BETTER LUCK TOMORROW
Just as the recent City of God seemed to transfer the GoodFellas formula to the Brazilian slums, here's a strong effort from writer-director Justin Lin that places Asian-American high school students in a similar scenario. Lin starts with the stereotype of the Asian-American kid as clean-cut, hard-working and industrious and turns it on its head. At their California school, Ben (Parry Shen) and his three buddies are straight-A students with a laundry list of extra-curricular activities (sports, school newspaper, charity events, you name it) and their pick of Ivy League universities to attend after their impending graduation. But perhaps precisely because they're pegged as harmless, these teens decide that breaking the law should be their next extra-curricular assignment -- they start off small, by selling cheat sheets to other kids, but eventually find themselves trafficking in drugs and even packing pistols. Apparently aiming for the histrionic heights of GoodFellas and Boogie Nights, Lin and his co-scripters carry their story too far -- I didn't believe the reasons and circumstances surrounding a third-act murder for one second -- but they capture teen anxiety beautifully, with a strong cast of unknowns aiding them in their effort.
If The Good Thief represents the Old School brand of heist flicks, then Confidence serves as its New School equivalent, a picture carrying the torch for Mamet and Tarantino in its love of rapid-fire dialogue, roving camerawork and multiple plot twists. As such, it's one of the better examples of late (it overshadows Gene Hackman's Heist and Robert De Niro's The Score), even if it does run out of steam (and originality) before the end. The prime-cut cast is its strongest asset, with Edward Burns oozing charisma as a wily con artist, Paul Giamatti a welcome presence as a straight-talking member of his team, and, in a startling bit of casting, Dustin Hoffman as a venal small-time kingpin with a quick temper and a fondness for both the ladies and the gents. You also get Rachel Weisz as the requisite femme fatale and reliable Luis Guzman as a corrupt cop, but by the time Andy Garcia gets thrown into the mix late in the game as a shady government agent, it becomes clear that director James Foley (who orchestrated similar rat-a-tat-tat patter in Glengarry Glen Ross) and scripter Doug Jung have overstuffed their plates -- in this case, less probably would have been more. 1/2
Louis Sachar's award-winning children's book might be a "must-read" among students and teachers, but the widely circulated trailer made the new screen version look like a "must-avoid." The finished product is far more engaging than the clumsy preview would lead anyone to believe -- in fact, it's good enough to be enjoyed equally by kids and their attendant parents. Sachar himself wrote the script, which focuses on the plight of hapless teen Stanley Yelnats (Shia LaBeouf of the Disney Channel's Even Stevens), who's wrongly convicted of robbery and sent to Camp Green Lake, a boys' correctional facility located in the middle of a desert. There, he and the other guys are subjected to the demands of the warden (Sigourney Weaver) and her two sidekicks (Tim Blake Nelson and a hilariously over-the-top Jon Voight), who order the boys to spend every day digging holes. Sachar and director Andrew Davis (The Fugitive) have crafted a fresh comedy-drama that nicely weaves the present-day story together with related flashbacks set in the Old West (Patricia Arquette stars in this section of the film). While the ending may tie everything up a bit too tidily, there's no denying that there's real imagination at work here.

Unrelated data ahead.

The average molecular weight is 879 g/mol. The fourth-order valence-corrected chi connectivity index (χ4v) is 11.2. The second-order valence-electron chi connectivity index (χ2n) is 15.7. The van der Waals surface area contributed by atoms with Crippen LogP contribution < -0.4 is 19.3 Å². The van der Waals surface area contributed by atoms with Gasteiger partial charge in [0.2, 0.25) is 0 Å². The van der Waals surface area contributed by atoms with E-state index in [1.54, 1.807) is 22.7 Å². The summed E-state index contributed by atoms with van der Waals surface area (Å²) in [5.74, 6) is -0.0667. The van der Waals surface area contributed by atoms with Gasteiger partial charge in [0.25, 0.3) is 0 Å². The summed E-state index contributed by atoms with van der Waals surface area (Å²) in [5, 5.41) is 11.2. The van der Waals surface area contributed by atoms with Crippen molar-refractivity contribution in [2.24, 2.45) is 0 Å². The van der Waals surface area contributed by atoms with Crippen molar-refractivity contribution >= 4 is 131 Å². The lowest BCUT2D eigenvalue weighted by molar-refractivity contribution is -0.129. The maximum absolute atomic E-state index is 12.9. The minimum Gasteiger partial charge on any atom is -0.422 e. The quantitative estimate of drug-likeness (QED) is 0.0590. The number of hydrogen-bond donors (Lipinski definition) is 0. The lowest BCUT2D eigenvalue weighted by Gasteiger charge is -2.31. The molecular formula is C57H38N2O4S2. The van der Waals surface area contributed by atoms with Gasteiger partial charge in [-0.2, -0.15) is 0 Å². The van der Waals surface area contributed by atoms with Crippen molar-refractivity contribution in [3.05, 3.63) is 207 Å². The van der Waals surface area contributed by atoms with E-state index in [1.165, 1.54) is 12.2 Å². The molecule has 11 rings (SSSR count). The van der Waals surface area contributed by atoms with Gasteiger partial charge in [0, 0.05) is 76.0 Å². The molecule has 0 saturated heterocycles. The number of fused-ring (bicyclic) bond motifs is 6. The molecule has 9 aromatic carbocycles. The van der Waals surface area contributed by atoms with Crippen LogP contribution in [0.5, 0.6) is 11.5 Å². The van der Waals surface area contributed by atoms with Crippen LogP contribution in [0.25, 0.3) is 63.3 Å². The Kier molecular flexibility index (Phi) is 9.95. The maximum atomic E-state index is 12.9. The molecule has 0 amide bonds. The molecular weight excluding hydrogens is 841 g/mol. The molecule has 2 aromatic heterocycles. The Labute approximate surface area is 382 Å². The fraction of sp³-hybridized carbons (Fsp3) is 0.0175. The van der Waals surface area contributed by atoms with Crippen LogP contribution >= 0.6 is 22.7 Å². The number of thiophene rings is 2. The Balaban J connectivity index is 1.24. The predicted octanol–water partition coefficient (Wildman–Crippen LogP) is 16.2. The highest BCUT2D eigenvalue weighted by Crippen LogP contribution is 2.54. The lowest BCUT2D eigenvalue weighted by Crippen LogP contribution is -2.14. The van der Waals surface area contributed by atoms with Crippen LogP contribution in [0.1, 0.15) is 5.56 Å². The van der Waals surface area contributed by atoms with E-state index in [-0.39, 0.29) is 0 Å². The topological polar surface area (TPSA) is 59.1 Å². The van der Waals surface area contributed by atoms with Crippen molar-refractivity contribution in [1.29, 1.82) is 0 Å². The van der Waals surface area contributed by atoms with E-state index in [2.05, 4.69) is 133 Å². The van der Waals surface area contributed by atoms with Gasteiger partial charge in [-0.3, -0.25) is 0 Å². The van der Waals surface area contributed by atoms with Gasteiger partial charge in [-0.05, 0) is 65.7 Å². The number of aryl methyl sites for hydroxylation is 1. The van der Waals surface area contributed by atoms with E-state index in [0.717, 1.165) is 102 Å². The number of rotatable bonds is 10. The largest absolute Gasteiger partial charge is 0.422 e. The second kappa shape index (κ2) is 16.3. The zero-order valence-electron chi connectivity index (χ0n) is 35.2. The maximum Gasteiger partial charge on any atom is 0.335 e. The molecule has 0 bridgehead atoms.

After delivering subtle, shaded performances in The Pledge and About Schmidt, Jack Nicholson reverts back to his familiar "wild and crazy guy" persona in Anger Management -- and that's actually not a bad thing. Nicholson gamely gets into the swing of the satire as Buddy Rydell, an unorthodox therapist whose methods threaten to unnerve his latest patient, a meek businessman (Adam Sandler) railroaded into subjecting himself to the good doctor's anger management program. It's doubtful we'll ever see Sandler tackling Hamlet or Willy Loman, but both last fall's Punch-Drunk Love and now Anger Management demonstrate that he can be an engaging presence when he drags himself away from projects aimed at mentally deficient frat boys. Even if some of the situations seem overly familiar (the Yankee Stadium climax) or needlessly protracted (ditto), the movie zips by on the strength of some big laughs, sharply cast supporting roles (notably John Turturro and an unbilled Heather Graham) and the two well-matched stars at its core.
BASIC The satisfaction derived from such "gotcha!" titles as Seven and The Usual Suspects is that these movies successfully take us for a perplexing ride before zapping us with a surprise ending that feels absolutely right. Conversely, many similar brain twisters have fallen flat from the start by offering supposed plot turns that are obvious 10 minutes into the picture. Basic doesn't exactly reside in either camp: Not even Nostradamus could have predicted every twist in this convoluted thriller, yet in the end, we don't feel fulfilled as much as happy to get out of the auditorium alive. Initially, the intrigue is entertaining, as an ex-Army Ranger (John Travolta) in Panama is tapped to find out what went wrong on a military exercise that led to the death of a reviled sergeant (Samuel L. Jackson). Two witnesses (Brian Van Holt and insufferable Giovanni Ribisi) offer differing versions of what went down, but any hope of a modern-day Rashomon is soon dashed as the movie gets bogged down in a haphazard series of twists, turns, backslides and pirouettes -- few of which make sense after the whole story is revealed.